We take you through some key thoughts and ideas to help you write a cold email that actually gets a positive response form the recipient, and not just find that they have blocked your emails.
Your cold outreach should get your attention and pique their curiosity so they’ll want to answer your email. It should also prove that you know what they’re about, and why they should care, and what value you bring. And they should want to talk to you.
So this is where you need to be able to know: What’s in it for them? What problems are they trying to solve? How can you help them? How can you solve their problems? Here are some questions to help you flesh out those answers: Do you know about the problem they’re trying to solve?
Are you pitching a guest blog post? If so, have you come armed with great topics and suggestions? Which of their current processes are bottlenecks? Are their key stakeholders happy with the status quo? Is there a clear, actionable way to improve things? Are you solving their problems, or are you just telling them they should solve their problems?
What is a cold email?
Cold emailing is sending cold outreach emails to new potential prospects in order to determine their interest level and whether they would be interested in working with you. For example, you may be a virtual assistant working in advertising sales. And you want to make sure you are connecting with a company that shares your values and goals.
With that in mind, you should have some research, messaging, and structure already in place for your cold outreach emails. However, what if you do not? What should you do?
The answer is to start by defining a few key things to cover during your outreach efforts: Who is my target audience? What do I want to talk about? What is my deadline? Who is responding to my outreach efforts?
What to do in your cold email
The first thing you should consider before you even start writing your cold outreach email is who the recipient is. As this is the person who actually needs your email, you need to be very careful and patient when creating your subject line. Cold email subject lines are only effective if they relate to the reason they want to receive your email.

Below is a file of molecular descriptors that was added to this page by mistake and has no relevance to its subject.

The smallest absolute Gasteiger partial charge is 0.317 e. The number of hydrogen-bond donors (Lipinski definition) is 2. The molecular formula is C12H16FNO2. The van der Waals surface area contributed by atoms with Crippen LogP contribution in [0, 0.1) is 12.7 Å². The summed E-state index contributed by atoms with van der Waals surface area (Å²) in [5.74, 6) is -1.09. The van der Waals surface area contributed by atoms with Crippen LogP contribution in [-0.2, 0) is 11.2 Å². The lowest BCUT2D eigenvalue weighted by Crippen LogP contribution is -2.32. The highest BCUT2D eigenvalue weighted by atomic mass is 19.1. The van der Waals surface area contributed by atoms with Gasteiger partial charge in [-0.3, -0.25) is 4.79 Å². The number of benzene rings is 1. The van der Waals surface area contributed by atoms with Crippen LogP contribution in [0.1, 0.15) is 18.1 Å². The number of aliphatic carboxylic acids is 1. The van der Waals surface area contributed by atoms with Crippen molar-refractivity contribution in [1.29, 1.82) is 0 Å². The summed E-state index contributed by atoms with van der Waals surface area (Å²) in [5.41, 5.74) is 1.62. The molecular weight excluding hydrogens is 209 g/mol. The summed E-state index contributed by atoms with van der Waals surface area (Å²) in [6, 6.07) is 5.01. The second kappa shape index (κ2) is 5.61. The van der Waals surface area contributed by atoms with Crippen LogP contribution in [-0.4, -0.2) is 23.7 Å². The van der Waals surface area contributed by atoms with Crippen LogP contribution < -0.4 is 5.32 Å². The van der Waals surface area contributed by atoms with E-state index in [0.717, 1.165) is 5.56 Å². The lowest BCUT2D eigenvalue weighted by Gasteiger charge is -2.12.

Are you offering something that could benefit them? Are you wondering whether they know about this other product or service you offer? Why do they want to receive your email? If they actually want to receive your email, they’ll be intrigued and ready to open it and learn more.
The subject line you choose should be based on the scenario and the questions you want to be answered.
What not to do in your cold email
When it comes to writing a cold outreach email, what you don’t want to do is: Send the same cold outreach email to everyone Have a generic email without a clear and personal reason for contacting the individual Require an immediate response Not make the person feel good
Sending emails that are too generic or spammy. There is a common mistake made when people are sending cold outreach emails to complete strangers. You start with a standard cold outreach email with no real thought and flow. You simply copy and paste the email that you normally send out to everyone, such as:
Hi [Customer Name], I was looking through your site/feed/product. I noticed [Some Feature/Problem]. Here’s an excerpt from what I noticed: I enjoy following and commenting on your website.
Yep, it looks like you gave no effort and your response rates will be terrible as a result. It’s the lazy approach.
How to effectively write a cold email
Cold outreach doesn’t need to be an email with zero structure. It doesn’t need to be a line after line of someone bashing your product or service and justifying why they would not buy it. It doesn’t need to be a 20 page unreadable document with 100 new words for every one.
It doesn’t need to be a typo free spiel in Word you worked on for 3 hours, it doesn’t need to be a 300 word thing you read twice before sending. No, cold outreach needs to be short and to the point.
It’s about a couple of key points that explain why your brand is relevant in a given market, it’s about a couple of key points that will leave the reader engaged, it’s about a couple of key points that show why this person would be a good fit for your product and/or services.
You don’t have to make the hard sell in your cold outreach emails. However, that doesn’t mean you shouldn’t send it. Just don’t expect your email recipient to have bought your product yet, or has already purchased your product. Plan your advertising strategy well first. However, also understand that a great job, your email strategy, and your basic message has to match the situation you’re in.
For example, don’t write a cold email to CEOs of companies that you can’t break into, or even to people you’re a stranger to. Remember that most people reading your email right now have a product you’re interested in selling. And don’t be afraid to simply ask for a quick response, an introduction, a quick chat, and even a casual product test.